• They have been having recall issues lately.
Many have pointed out that the company has outsourced its production in China. When you look at the square near the upholstery, you will see it etched there.
This should not be a problem.
However, when the company made a total recall of a particular knife due to sudden fractures that caused damage, this has undoubtedly tarnished the brand.
Wusthof: Solingen’s big shot
That was in 1814, when Johann Abraham Wusthof started making scissors in his small Solingen cottage.
He did not have a company yet, so to speak, with only one helper and got most commissioned work.
His perseverance made him think and work bigger. And his sons got the same drive.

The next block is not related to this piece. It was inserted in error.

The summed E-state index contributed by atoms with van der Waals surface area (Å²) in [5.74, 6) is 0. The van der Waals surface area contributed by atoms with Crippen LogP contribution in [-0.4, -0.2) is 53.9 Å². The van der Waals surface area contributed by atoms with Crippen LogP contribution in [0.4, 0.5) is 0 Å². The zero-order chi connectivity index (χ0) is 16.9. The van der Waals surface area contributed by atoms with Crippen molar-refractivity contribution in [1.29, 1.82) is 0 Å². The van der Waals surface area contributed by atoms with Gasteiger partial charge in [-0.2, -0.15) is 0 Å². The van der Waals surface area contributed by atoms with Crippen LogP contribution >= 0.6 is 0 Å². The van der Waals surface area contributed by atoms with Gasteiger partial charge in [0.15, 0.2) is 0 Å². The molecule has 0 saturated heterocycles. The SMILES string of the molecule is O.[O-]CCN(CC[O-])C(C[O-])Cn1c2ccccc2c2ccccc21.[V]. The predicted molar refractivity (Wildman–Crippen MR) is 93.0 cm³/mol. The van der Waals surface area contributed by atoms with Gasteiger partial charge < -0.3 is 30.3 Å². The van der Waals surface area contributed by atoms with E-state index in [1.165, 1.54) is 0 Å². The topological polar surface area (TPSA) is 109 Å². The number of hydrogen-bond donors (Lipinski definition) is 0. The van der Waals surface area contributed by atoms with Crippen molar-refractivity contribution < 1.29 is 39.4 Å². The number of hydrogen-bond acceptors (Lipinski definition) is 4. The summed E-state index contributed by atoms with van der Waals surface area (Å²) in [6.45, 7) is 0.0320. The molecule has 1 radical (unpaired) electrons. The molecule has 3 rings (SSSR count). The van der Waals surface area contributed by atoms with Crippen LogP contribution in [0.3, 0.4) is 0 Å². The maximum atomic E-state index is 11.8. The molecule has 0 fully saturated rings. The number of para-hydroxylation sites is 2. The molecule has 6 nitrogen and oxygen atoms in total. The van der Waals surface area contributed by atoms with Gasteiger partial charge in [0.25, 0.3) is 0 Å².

In 1836, they made the pocket knife a cornerstone of their product line.
In 1869 they made various other knives and cutlery pieces including daggers and forks.
In 1881, they automated their factory thanks to the steam engine.
And in 1881 their goods reached New York City.
Today, they are one of the most respected brands in the industry.
And while they can relocate their factory and headquarters elsewhere, they decided to stay in historic Solingen.
Formulation of the steel, craftsmanship of the knife
One of the most important features of a Wusthof is its steel: X50CrMoV15 (58 HRC).
• X stands for stainless steel
• 50 is the 0.5% carbon content that ensures sharpness
• CR means chromium, a hard metal that is resistant to stains
• MO means molybdenum, another metal that also acts against staining
• V is for Vanadium, a malleable metal that is added due to its ability to make alloys hard, resistant to corrosion and hold the edge for a long time.